By Tom in Oregon
As a disclosure, I was a full-time police officer during my first defensive gun use, so I was allowed to carry concealed as long as I had ID with me. I have been retired for a bit over two years now. The problem during this particular time was that I was working undercover and had been for some time. I had a fake ID, and was told to not carry anything police-related. I was allowed to carry a gun, but if I got arrested for it, I’d need to make a phone call for some splainin’ to do. Besides working for my own department, I was frequently on loan to other departments as I had a fresh face, and could walk the walk . . .
One fall day, I had left the house dressed in grubbies as usual. My undercover car was a 74 Monte Carlo beater. I took the two kids to the baby sitter across town and realized I had left something at the house. So, back the way I came. As I wound my way through some residential streets, I got a bit paranoid as a car behind me seemed to be following me. (Paranoia comes fast and easy when you’re undercover).
I made a mental note of the license plate and double checked the GLOCK 17 I had jammed into my waist.
I was stopped by a red light. The car that had been behind me had the couple acting a bit animated while seeming to stare at me. The old saying, “Just because you’re paranoid, doesn’t mean they’re not out to get you” crossed my mind. As the light turned green, they seemed even more animated. He’s in the passenger seat, waiving his arms around. She’s driving, and looking like she was yelling at him.
Across the intersection, now we are in a school zone. Another half a block and this gal is riding my ass like Freddie Mercury in a San Francisco bath house. Suddenly the car starts to pass me. I’m thinking, “Really! We’re in a school zone.”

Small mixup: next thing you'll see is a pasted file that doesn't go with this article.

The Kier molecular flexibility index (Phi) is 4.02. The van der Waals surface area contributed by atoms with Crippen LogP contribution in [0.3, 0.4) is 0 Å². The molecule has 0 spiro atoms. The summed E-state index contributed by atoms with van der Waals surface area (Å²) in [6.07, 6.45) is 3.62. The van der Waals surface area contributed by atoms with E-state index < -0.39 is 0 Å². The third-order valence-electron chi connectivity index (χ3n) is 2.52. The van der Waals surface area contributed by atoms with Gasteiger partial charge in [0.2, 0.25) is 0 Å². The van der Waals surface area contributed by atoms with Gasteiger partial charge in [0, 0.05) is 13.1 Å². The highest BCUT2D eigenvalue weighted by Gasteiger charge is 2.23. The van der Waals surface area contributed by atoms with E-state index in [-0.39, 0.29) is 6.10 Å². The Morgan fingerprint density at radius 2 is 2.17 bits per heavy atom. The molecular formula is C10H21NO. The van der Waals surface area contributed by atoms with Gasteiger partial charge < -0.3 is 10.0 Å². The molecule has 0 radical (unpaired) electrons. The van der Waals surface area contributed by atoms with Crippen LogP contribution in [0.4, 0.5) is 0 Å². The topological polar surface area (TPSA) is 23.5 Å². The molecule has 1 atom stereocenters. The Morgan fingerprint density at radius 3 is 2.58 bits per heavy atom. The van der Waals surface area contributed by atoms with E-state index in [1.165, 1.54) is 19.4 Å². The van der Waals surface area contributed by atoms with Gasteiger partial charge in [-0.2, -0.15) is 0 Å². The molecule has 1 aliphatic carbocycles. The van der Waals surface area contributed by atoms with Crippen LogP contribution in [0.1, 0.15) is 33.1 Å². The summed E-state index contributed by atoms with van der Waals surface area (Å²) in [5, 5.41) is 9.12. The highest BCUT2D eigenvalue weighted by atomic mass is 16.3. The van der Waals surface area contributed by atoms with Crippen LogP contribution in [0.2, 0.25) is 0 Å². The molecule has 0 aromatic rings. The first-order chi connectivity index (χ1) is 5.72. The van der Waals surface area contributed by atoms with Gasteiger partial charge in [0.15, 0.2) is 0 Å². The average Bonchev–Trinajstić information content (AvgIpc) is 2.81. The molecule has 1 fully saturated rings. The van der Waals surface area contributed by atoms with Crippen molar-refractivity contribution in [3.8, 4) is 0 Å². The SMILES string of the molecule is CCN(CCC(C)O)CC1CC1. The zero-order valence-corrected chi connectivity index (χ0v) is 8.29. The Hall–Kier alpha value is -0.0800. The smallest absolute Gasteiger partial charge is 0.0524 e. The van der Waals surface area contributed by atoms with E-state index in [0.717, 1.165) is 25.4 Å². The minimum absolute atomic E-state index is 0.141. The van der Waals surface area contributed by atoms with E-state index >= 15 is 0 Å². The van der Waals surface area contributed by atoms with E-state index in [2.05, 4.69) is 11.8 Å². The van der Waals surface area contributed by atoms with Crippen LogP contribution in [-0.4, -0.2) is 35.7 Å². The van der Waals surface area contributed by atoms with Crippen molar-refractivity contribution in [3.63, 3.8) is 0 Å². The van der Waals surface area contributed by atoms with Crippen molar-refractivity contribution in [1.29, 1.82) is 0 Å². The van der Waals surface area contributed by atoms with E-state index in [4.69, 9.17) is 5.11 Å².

Then the car veers in front of me and locks up the brakes, blocking me against a curb with the school playground on my right. The next thing I know, the guy is getting out of the passenger seat. He’s got a tire iron in his right hand, cocked, and coming at me.
Chronostasis has set in. My seatbelt is on. Crap is on the passenger seat, so no retreat there. Getting out of the drivers side would just put me closer to him. Distance equals time, and time equals options. I’ve got about 20 feet. I’m out of time. Only one option.
Front sight, front sight, front sight. Trigger press. Backstop is his accomplice, too bad for her. Beyond that, a filbert orchard. Good to go. I scream, “DROP IT”!
He drops the tire iron (I can still hear that sound). He then drops to his knees and puts his hands on top of his head. WTF?
The gal driving begins to laugh hysterically. Double WTF? Then he starts laughing. Really, WTF?
I blindly dig in my backpack and find my walkie talkie. I never did hear what I sounded like on the playback tape from our dispatch center, but in quick order, the on-duty uniformed officer got there. Cuff and stuff, times two.
They were a creepy pair. Goth before anyone knew what goth was. She had two black eyes, along with black makeup. They were Wiccan. Of the not nice Wiccan variety. Neighbors complaining about bonfires and chanting. An odd couple.
As I’m writing up my report and probable cause affidavit for the charges, I find out that the dynamic duo had been at the coast the week before, robbing tourists in a similar fashion. One would drive by pedestrians, the other would hang out the passenger window of the car and use a baseball bat to smack an unsuspecting person. They would stop, grab the purse and shopping bags then drive off. They were out on their own recognizance, pending trial when they ran across me.
The truly funny part is that they thought I was a drug dealer and I might have some money or drugs. Back to jail, and they didn’t collect $200.00. (I saw them in traffic about a week later due to jail overcrowding).
In retrospect, I felt that training and a lot of range time had really kicked in. During the period when time slowed down, I took into consideration my escape routes, (in this case, the lack thereof), target, backstop. It was all there. And, I didn’t have to shoot. Because training. It was a good feeling.